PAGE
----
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Script 57.8

Script

Characters

Andhra Naidoo:
Woman farmer, Ali Naidoo’s wife.
Ali Naidoo:
Andrha’s husband.

MUSIC TO INTRODUCE PROGRAM (Program Theme Music Runs 30 seconds then fades under “coming up” headline…).

Host:
Coming Up … “Making Ends Meet”… a drama about how one family budgets for lean times …

MUSIC (Program Theme Music … bring up theme music and run for 10-15 seconds then fade as host introduces program …).

Host:
Paying for food, clothing, and a place to live … No matter where you live in the world, it costs money just to survive. For many people, making ends meet is a struggle.

For many families, not being able to pay for basics, such as food, shelter, school fees or good medical care leads to malnutrition and sickness. To meet the challenges of day to day living, families are often forced to split up, with one family member — usually the husband — going away for long periods of time to seek work elsewhere. Sometimes waiting for money during these long absences can put an extra strain on the family budget.

This is the challenge faced by Ali and Andhra Naidoo in today’s drama, “Making Ends Meet.”

MUSIC (Lively music played loudly … run music for 10 seconds …).

Andhra:
(Shouting over the music) … Hello … hello …!

BRING DOWN MUSIC AND RUN UNDER DIALOGUE.

Ali
: Andhra! At last you are home…

Andhra:
Yes, I was delayed coming from the market because the road is in such bad shape. Ever since the rains, the holes in the road are deeper than usual. What is this loud noise? At first I thought I was coming into the wrong house…

Ali:
This is not noise my dear. This is music. Come see what I have bought for you and the children.

Andhra:
What is it?

Ali:
(Proudly) It’s a stereo! And it has good sound too. Just listen…

MUSIC VOLUME GOES UP.

Andhra:
Please, Ali. Turn it down a little! My head is still spinning from the noise of the market and the bus ride coming home.

MUSIC VOLUME GOES DOWN AND CONTINUES SOFTLY UNDER DIALOGUE.

Ali:
Well? What do you think?

Andhra:
Umm, it looks nice. Where did you get it?

Ali:
I bought it in town.

Andhra:
You what?! You bought it? It looks expensive. Ali, why would you do such a thing?

Ali:
It is a gift for you and the girls. These stereos were very popular the last time I was working in the city. A lot of people had them. I vowed then that we must have one too. We will be the envy of our neighbours.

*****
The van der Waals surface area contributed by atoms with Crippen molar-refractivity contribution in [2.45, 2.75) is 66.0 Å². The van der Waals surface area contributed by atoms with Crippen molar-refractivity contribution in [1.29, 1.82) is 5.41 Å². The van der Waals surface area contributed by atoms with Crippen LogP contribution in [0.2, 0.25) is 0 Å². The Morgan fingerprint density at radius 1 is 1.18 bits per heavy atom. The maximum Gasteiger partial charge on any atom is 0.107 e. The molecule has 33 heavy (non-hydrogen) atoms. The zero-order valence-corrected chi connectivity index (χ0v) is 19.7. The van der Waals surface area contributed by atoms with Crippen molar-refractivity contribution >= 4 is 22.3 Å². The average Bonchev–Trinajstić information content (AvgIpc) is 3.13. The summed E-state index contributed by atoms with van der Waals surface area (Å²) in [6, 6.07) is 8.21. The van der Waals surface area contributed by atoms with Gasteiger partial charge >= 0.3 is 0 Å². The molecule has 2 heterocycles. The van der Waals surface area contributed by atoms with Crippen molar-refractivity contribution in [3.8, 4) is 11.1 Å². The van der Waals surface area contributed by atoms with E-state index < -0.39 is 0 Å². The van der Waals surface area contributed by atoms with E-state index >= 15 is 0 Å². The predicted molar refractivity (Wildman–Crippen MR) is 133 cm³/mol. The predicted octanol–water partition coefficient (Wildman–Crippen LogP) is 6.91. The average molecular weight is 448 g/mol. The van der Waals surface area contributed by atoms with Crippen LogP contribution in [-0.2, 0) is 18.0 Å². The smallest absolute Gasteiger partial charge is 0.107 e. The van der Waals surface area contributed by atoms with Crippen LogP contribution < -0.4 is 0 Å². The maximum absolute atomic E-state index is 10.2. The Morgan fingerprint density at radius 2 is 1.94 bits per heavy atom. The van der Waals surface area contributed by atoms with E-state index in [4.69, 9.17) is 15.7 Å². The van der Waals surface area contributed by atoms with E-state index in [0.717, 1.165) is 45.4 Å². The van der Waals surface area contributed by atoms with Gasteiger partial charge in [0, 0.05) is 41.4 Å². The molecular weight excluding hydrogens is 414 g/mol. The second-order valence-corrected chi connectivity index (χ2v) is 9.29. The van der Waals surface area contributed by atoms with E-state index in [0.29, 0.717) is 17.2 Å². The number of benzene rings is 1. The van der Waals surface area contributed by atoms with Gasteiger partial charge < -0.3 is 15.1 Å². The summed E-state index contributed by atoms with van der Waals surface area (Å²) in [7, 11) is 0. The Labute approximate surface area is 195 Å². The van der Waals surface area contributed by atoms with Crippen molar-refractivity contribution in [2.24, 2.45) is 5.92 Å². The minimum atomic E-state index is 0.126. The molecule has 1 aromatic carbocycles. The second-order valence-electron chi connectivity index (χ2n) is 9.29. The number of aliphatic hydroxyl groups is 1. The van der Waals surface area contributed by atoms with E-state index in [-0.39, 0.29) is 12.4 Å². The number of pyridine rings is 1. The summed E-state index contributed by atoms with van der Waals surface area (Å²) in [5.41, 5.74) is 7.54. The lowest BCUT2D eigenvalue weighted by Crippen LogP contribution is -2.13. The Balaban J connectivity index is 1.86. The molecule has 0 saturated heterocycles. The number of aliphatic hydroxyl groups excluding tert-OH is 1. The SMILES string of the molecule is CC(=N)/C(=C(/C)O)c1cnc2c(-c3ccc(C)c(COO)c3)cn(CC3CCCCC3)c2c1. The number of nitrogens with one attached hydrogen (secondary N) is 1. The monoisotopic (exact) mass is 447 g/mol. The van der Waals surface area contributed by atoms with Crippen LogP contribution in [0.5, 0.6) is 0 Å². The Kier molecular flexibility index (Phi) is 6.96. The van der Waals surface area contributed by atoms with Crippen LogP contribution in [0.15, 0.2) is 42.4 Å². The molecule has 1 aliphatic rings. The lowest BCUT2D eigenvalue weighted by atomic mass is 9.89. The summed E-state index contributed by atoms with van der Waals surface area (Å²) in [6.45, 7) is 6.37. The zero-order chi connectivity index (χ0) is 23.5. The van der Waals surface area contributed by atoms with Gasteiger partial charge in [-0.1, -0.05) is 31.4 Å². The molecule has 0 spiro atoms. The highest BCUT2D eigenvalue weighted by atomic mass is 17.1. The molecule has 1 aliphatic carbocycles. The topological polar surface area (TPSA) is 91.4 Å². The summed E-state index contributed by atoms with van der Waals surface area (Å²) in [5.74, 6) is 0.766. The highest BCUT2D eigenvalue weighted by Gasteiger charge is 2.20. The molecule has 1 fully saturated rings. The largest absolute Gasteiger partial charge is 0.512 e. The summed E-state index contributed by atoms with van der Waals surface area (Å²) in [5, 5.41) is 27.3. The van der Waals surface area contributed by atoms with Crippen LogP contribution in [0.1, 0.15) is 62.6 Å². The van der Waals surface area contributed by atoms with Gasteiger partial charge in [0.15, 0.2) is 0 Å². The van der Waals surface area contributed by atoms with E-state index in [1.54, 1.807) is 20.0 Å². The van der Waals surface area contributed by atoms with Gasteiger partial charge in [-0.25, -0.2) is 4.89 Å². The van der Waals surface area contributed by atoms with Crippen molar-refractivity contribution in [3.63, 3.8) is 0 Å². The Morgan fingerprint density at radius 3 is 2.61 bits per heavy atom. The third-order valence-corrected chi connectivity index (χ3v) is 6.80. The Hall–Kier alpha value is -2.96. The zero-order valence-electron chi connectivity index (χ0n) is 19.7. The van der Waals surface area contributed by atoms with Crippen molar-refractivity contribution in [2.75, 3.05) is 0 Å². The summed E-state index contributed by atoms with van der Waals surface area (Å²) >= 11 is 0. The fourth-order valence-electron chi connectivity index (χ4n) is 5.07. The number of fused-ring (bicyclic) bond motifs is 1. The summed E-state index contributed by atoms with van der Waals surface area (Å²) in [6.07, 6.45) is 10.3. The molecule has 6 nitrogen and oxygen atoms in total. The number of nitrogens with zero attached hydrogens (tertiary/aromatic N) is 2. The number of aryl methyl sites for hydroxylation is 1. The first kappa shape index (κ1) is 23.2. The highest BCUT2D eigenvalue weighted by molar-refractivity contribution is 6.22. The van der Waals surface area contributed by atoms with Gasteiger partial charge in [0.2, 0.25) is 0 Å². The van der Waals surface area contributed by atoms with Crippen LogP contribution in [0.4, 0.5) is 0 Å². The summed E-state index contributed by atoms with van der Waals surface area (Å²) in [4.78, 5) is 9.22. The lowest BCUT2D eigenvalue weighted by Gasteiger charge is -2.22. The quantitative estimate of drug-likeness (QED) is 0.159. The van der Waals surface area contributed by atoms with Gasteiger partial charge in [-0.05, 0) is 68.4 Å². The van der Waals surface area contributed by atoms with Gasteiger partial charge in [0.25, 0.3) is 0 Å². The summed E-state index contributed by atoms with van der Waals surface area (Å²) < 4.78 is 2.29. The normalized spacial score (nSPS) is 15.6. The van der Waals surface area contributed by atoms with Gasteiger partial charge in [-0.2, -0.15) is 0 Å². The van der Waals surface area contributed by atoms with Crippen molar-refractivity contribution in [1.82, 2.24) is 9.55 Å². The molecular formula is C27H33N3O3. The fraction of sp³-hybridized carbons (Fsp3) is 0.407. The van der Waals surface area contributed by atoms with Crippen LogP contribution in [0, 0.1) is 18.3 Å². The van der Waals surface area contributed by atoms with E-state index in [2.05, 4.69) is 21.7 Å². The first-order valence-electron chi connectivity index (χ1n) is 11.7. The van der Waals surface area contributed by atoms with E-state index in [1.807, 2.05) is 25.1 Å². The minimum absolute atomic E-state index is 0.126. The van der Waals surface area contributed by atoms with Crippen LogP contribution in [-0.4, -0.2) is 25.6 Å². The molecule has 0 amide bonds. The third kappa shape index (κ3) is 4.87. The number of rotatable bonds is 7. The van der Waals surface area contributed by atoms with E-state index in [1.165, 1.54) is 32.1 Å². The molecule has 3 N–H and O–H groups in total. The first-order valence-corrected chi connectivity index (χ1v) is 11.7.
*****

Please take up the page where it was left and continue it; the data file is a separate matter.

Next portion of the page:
Andhra:
How much did it cost?

Ali:
Oh, don’t worry yourself about that. I’m the head of the house remember? I’ve been saving a little bit here, a little bit there to get you this special gift. Now you will have really good music to keep you company while I am away.

Andhra:
Thank you for the gift Ali. I do appreciate the thought. But now how will we meet our expenses while you are away working in the city? It seems to me that if there is a little extra money right now perhaps we should put it towards some more practical use. Ali, can we just shut off the music for a minute?

Ali:
Oh, all right.

MUSIC STOPS.

Andhra, sometimes I think that you are just too practical. Haven’t I always left money and other provisions for you and the children when I go?

Andhra:
Yes, Ali, we both work hard to make sure there is enough to keep the family going year round. The money you leave is very important, but it never seems to be quite enough. There is always some unexpected expense and the prices keep getting higher in the market. Even though I try to budget to make the money last for the whole six months that you are away, the last few weeks are always especially difficult.
Ali:
Yes, yes, I know. You have mentioned this before, but you always manage to pull through. That is one of the reasons why I consider you to be a good wife.

Andhra:
I try Ali. But it is very difficult. And I worry that one of these times I won’t be able to pull through. This year we have Tewfik’s school fees to consider as well. And God forbid if one of the children were to fall ill and need medical attention. We have no extra money in case of emergencies. We need to budget a little money for emergencies.

Ali:
So now my own wife does not think that I am a good provider.

Andhra: